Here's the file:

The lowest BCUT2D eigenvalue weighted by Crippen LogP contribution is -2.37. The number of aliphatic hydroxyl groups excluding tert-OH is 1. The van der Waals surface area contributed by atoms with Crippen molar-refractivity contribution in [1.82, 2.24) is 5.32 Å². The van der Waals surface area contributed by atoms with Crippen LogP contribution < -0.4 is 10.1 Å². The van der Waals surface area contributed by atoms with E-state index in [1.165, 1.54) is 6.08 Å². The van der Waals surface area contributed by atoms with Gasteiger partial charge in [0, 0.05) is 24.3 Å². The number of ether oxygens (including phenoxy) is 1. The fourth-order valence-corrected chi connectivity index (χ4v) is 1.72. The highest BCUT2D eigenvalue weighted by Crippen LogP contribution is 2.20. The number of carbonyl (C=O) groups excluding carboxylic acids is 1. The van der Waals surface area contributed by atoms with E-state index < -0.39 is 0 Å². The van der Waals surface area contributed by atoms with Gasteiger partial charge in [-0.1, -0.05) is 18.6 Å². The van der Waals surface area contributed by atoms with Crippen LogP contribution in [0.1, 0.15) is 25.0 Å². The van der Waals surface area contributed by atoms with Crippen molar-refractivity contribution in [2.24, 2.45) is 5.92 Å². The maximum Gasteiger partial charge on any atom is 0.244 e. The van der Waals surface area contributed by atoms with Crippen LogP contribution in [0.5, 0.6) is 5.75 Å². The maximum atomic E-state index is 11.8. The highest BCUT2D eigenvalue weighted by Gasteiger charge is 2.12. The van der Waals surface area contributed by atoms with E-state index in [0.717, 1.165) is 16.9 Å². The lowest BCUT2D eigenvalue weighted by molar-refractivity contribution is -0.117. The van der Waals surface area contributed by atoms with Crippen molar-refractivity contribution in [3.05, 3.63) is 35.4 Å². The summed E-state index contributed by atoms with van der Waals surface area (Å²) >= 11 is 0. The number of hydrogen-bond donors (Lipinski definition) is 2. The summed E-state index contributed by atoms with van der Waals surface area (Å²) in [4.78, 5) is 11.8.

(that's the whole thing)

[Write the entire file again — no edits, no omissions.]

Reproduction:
The lowest BCUT2D eigenvalue weighted by Crippen LogP contribution is -2.37. The number of aliphatic hydroxyl groups excluding tert-OH is 1. The van der Waals surface area contributed by atoms with Crippen molar-refractivity contribution in [1.82, 2.24) is 5.32 Å². The van der Waals surface area contributed by atoms with Crippen LogP contribution < -0.4 is 10.1 Å². The van der Waals surface area contributed by atoms with E-state index in [1.165, 1.54) is 6.08 Å². The van der Waals surface area contributed by atoms with Gasteiger partial charge in [0, 0.05) is 24.3 Å². The number of ether oxygens (including phenoxy) is 1. The fourth-order valence-corrected chi connectivity index (χ4v) is 1.72. The highest BCUT2D eigenvalue weighted by Crippen LogP contribution is 2.20. The number of carbonyl (C=O) groups excluding carboxylic acids is 1. The van der Waals surface area contributed by atoms with E-state index < -0.39 is 0 Å². The van der Waals surface area contributed by atoms with Gasteiger partial charge in [-0.1, -0.05) is 18.6 Å². The van der Waals surface area contributed by atoms with Crippen LogP contribution in [0.1, 0.15) is 25.0 Å². The van der Waals surface area contributed by atoms with Crippen molar-refractivity contribution in [2.24, 2.45) is 5.92 Å². The maximum Gasteiger partial charge on any atom is 0.244 e. The van der Waals surface area contributed by atoms with Crippen LogP contribution in [0.5, 0.6) is 5.75 Å². The maximum atomic E-state index is 11.8. The highest BCUT2D eigenvalue weighted by Gasteiger charge is 2.12. The van der Waals surface area contributed by atoms with E-state index in [0.717, 1.165) is 16.9 Å². The lowest BCUT2D eigenvalue weighted by molar-refractivity contribution is -0.117. The van der Waals surface area contributed by atoms with Crippen molar-refractivity contribution in [3.05, 3.63) is 35.4 Å². The summed E-state index contributed by atoms with van der Waals surface area (Å²) >= 11 is 0. The number of hydrogen-bond donors (Lipinski definition) is 2. The summed E-state index contributed by atoms with van der Waals surface area (Å²) in [4.78, 5) is 11.8.